LONDON, Ohio (WCMH) – A new statewide task force is looking to reshape the way Ohio law enforcement officers learn to protect and serve, and the chair of that task force is a familiar face to many in central Ohio.
Former Columbus police Chief Thomas Quinlan is leading the blue ribbon task force, formed this month by Attorney General Dave Yost to identify and fix what’s lacking in law enforcement training in Ohio.
Quinlan began his role as the assistant director of the Ohio Peace Officer Training Academy in London in March, two months after leaving the Columbus Division of Police.
“I always try to learn more from my failures than I do my successes,” said Quinlan, who served as CPD’s Chief for about a year.
He stepped down in January 2021, returning to an assistant chief role after months of turmoil, which saw officers clashing with protesters downtown following the murder of George Floyd by Minneapolis police.
When asked if he would have done anything differently during his tenure as chief, Quinlan replied, “I look forward in everything I do– you know, regardless of good or bad. I again– I learned a lot from the successes I’ve had in my career of 36 years. And I learned a lot from anywhere where things didn’t go the way I wanted. You take all those lessons.”
Quinlan now looks to apply those lessons as chair of a newly-formed task force to improve law enforcement training.
“Everything in policing evolves and changes. Expectations change, laws change, court rulings change,” Quinlan said. “So we need to change training to maintain the response that the public is expecting from police.”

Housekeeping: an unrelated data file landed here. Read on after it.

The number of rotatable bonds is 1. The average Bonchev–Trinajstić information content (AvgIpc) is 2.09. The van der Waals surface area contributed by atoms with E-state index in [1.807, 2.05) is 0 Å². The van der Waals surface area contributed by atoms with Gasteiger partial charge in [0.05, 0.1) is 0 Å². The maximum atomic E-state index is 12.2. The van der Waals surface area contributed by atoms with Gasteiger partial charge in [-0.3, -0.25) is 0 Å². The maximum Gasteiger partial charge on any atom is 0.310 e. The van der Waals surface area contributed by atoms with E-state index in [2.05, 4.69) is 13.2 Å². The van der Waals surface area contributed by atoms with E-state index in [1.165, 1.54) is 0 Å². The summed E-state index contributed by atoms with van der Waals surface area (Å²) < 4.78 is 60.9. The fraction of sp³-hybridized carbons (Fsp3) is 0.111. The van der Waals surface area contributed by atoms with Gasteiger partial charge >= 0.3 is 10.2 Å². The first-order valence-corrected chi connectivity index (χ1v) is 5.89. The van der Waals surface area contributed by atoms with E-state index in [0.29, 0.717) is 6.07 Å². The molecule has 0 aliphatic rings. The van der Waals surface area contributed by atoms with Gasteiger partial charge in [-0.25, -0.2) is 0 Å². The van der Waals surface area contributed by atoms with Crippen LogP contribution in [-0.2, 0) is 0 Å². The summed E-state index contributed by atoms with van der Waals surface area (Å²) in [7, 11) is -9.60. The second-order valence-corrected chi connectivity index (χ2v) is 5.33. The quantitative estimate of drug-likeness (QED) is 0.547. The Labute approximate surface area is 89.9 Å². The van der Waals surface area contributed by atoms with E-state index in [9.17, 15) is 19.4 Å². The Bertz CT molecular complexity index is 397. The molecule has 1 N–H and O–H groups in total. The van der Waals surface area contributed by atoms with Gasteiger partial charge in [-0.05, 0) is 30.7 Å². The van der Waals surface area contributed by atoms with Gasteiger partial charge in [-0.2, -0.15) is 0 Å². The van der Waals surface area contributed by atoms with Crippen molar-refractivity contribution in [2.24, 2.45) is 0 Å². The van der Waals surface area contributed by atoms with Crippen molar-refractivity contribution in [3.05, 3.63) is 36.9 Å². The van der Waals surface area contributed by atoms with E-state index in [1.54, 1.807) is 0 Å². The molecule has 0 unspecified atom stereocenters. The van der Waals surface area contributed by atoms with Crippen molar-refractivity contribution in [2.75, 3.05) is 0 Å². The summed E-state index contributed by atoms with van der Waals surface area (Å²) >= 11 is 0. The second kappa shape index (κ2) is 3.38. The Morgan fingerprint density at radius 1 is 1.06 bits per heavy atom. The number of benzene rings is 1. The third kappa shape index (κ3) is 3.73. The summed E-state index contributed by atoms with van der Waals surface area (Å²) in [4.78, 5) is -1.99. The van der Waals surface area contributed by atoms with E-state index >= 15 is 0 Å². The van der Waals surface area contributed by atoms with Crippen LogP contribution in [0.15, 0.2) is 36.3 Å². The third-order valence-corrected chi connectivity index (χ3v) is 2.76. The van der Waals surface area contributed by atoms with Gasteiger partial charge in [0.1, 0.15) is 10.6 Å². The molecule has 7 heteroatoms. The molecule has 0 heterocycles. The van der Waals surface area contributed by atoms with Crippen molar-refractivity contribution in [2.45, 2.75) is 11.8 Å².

According to Quinlan, one of the biggest needs is repetitive, scenario-based training that’s accessible to officers in all agencies across the state, and less focused on a classroom.
“It’s a chance for officers to actually test out these new tactics that we’re going to be presenting, and let them see where the strengths are and where the weaknesses are, and what equipment might be needed to make this happen,” Quinlan said.
OPOTA is teaming up with Ohio University to film six new scenarios for its 360-degree video simulator, which helps immerse officers in different scenarios that respond based on the officer’s reactions. Quinlan said the new scenarios will focus on responding to mental health crises, an officer’s duty to intervene, and how information can quickly change over the course of a law enforcement response.
“As an officer responds, they have limited information,” Quinlan said. “In these scenarios, they’re going to be getting new information, which should be altering their response based on that new information.”
Quinlan also wants to focus on refresher courses that can benefit even the most experienced law enforcement veterans, on skills like driving.
“They maybe were trained 20 years ago on a (Ford) Crown Vic. Now they’re driving these SUVs,” Quinlan said. “Part of the idea is to build a like a four-hour room skills refresher day. So that gives them time to be able to drive two hours to get here, four hours on the skills pad, and two hours back home. They can do it in one shift.”
The formation of the task force follows a round of new funding passed earlier this year by Ohio lawmakers, and coincides with new OPOTA leadership looking to reform and bolster statewide law enforcement training.
“As support grows for establishing permanent state funding for law enforcement training, the time is right to pull together leaders from Ohio’s policing community to help us continue to shape the future of training,” the Yost said in a press release announcing the task force. “The work of this task force, coupled with the new courses our team at OPOTA has already developed, will position Ohio to be a national leader in police training.”
The task force is made up of local law enforcement leaders from across Ohio– but also has two non-law enforcement members with experience in crisis intervention and interactions with youth.